4. Please  click here now. Double-click to enlarge this daily bars gold chart.
  5. The 14,7,7 Stochastics oscillator is beginning to show signs of “flat lining” in the overbought position. That tends to happen during very strong rallies.



Wealth Building Strategies

6 wealth-building strategies of the rich anyone can use

Posted by Business Insider

on Tuesday, 17 January 2017 08:12

Screen Shot 2017-01-17 at 6.59.04 AMSeveral years ago, New York Times Wealth Matters columnist Paul Sullivan opened up his finances to a group of high-powered, high-net worth investors known as Tiger 21.

Members gather regularly to discuss investing strategies and at one meeting, Sullivan asked them to critique his own — relatively meager by their standards — financial life.

"Given what I do, I thought [my wife and I] had a handle on it, but what I learned from that meeting is that we hadn’t thought enough about the risks in life," Sullivan says.

Those risks include declining incomes and the unexpected death or disability of a household wage earner. As a result of that meeting, Sullivan and his wife took out life and disability insurance policies and sold off a condo in Florida that had been a vacation home for the family.  

"They were so direct and harsh about that being a possible drain, if we weren’t able to sell it if something bad happened. That was a wake-up call," Sullivan says.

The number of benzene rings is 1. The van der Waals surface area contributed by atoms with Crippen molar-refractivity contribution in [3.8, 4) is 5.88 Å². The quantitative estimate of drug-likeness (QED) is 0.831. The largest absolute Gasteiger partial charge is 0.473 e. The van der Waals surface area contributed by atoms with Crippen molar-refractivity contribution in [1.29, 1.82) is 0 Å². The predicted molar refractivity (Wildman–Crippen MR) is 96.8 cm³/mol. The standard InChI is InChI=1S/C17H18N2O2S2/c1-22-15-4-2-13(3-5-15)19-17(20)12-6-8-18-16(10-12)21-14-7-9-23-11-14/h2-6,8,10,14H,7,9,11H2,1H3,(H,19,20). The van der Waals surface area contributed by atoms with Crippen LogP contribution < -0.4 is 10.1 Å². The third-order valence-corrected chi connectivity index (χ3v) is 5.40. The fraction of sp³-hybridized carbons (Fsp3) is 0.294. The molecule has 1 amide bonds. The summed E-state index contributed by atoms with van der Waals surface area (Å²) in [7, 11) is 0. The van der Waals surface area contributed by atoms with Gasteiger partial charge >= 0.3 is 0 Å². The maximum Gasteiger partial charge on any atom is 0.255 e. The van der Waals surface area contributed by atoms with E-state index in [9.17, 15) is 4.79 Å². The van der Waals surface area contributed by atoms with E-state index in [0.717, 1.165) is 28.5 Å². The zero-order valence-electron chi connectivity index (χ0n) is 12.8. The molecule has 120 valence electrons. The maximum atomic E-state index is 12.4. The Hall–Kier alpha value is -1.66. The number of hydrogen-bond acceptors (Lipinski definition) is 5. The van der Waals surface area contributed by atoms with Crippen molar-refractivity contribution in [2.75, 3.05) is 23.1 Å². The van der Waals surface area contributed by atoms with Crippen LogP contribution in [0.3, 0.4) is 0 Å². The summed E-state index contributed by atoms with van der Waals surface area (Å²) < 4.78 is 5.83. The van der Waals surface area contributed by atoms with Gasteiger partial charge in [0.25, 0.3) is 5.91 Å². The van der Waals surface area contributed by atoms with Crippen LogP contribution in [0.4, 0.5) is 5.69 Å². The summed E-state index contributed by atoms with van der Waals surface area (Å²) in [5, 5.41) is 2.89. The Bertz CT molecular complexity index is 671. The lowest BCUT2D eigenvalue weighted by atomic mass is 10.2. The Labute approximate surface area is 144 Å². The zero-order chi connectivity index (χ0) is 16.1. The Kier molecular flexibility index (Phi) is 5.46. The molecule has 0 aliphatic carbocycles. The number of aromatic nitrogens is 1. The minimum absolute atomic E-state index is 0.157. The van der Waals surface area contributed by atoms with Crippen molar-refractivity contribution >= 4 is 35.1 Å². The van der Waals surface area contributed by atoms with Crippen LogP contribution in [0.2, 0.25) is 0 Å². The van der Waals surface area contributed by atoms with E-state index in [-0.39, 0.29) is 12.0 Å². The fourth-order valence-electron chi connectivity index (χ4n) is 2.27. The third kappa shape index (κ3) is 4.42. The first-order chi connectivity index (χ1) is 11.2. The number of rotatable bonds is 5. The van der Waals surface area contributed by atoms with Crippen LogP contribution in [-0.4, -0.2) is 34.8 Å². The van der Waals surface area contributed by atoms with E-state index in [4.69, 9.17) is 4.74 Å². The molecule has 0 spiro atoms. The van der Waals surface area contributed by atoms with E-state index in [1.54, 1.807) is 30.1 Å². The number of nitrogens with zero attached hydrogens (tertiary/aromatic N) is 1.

The lessons he absorbed from that wealthy, exclusive group of over 300 members across the U.S. and Canada led Sullivan to write his new book, "The Thin Green Line: The Money Secrets of the Super Wealthy." The title refers to the security that can come from knowing you’re prepared for a negative event, like a layoff, no matter how much money you have or earn. "The people in the book who I call wealthy, whether they’re a teacher or a hedge fund manager, are wealthy because they have security. They have behaviors around money that let them be in control of their lives when something bad happens," he says. 

Those behaviors, Sullivan says, can be learned or even adopted later in life. As someone who grew up without much money, he says it took him a long time to have a healthy relationship with it. He would avoid credit card debt and overspending so assiduously that he often wore threadbare clothing and skipped even affordable purchases he would have enjoyed. "You should be able to spend money on things you enjoy. If you love $4 Starbucks lattes, then buy it," he says.  

If you're looking to adopt some secrets of the wealthy, Sullivan suggests the following strategies:

....continue reading HERE


Investing For Maximum Profits During A New US Presidency


Mike's Content

Worth a Minute of Your Time!

Posted by Michael Campbell

on Monday, 16 January 2017 17:29

Why do we do this? Because a small number of people will get through - and we want you to be one of them.

2017 World Outlook Financial Conference - Feb 3rd & 4th, 2017 at the Westin Bayshore Hotel in Vancouver

CLICK HERE to order your ticket

CAN'T ATTEND? CLICK HERE to get your online video subscription

MC WOFC 2016


<< Start < Prev 1 2 3 4 5 6 7 8 9 10 Next > End >>

Page 6 of 1899

Free Subscription Service - sign up today!

Exclusive content sent directly to your Inbox

  • What Mike's Reading

    His top research pick

  • Numbers You Should Know

    Weekly astonishing statistics

  • Quote of the Week

    Wisdom from the World

  • Top 5 Articles

    Most Popular postings

Learn more...

Michael Campbell Robert Zurrer
Tyler Bollhorn Eric Coffin Jack Crooks Patrick Ceresna
Ozzie Jurock Mark Leibovit Greg Weldon Ryan Irvine